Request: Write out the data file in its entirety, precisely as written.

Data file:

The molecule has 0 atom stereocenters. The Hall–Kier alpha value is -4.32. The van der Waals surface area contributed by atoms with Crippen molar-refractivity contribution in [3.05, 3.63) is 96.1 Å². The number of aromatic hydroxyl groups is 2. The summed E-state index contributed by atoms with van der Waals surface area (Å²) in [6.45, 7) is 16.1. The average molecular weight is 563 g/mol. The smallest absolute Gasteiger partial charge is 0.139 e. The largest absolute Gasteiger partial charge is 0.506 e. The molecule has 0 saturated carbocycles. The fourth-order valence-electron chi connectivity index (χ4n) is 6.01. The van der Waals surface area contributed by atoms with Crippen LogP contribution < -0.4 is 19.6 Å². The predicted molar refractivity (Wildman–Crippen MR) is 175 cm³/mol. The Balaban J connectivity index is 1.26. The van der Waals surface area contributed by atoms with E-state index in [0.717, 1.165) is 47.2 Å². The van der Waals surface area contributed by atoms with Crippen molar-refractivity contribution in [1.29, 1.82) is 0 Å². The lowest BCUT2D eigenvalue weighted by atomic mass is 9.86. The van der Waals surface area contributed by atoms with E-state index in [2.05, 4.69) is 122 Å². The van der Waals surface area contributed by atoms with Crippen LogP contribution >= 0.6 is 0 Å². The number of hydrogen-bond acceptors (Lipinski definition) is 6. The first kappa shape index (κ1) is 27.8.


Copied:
The molecule has 0 atom stereocenters. The Hall–Kier alpha value is -4.32. The van der Waals surface area contributed by atoms with Crippen molar-refractivity contribution in [3.05, 3.63) is 96.1 Å². The number of aromatic hydroxyl groups is 2. The summed E-state index contributed by atoms with van der Waals surface area (Å²) in [6.45, 7) is 16.1. The average molecular weight is 563 g/mol. The smallest absolute Gasteiger partial charge is 0.139 e. The largest absolute Gasteiger partial charge is 0.506 e. The molecule has 0 saturated carbocycles. The fourth-order valence-electron chi connectivity index (χ4n) is 6.01. The van der Waals surface area contributed by atoms with Crippen LogP contribution < -0.4 is 19.6 Å². The predicted molar refractivity (Wildman–Crippen MR) is 175 cm³/mol. The Balaban J connectivity index is 1.26. The van der Waals surface area contributed by atoms with E-state index in [0.717, 1.165) is 47.2 Å². The van der Waals surface area contributed by atoms with Crippen molar-refractivity contribution in [1.29, 1.82) is 0 Å². The lowest BCUT2D eigenvalue weighted by atomic mass is 9.86. The van der Waals surface area contributed by atoms with E-state index in [2.05, 4.69) is 122 Å². The van der Waals surface area contributed by atoms with Crippen LogP contribution >= 0.6 is 0 Å². The number of hydrogen-bond acceptors (Lipinski definition) is 6. The first kappa shape index (κ1) is 27.8.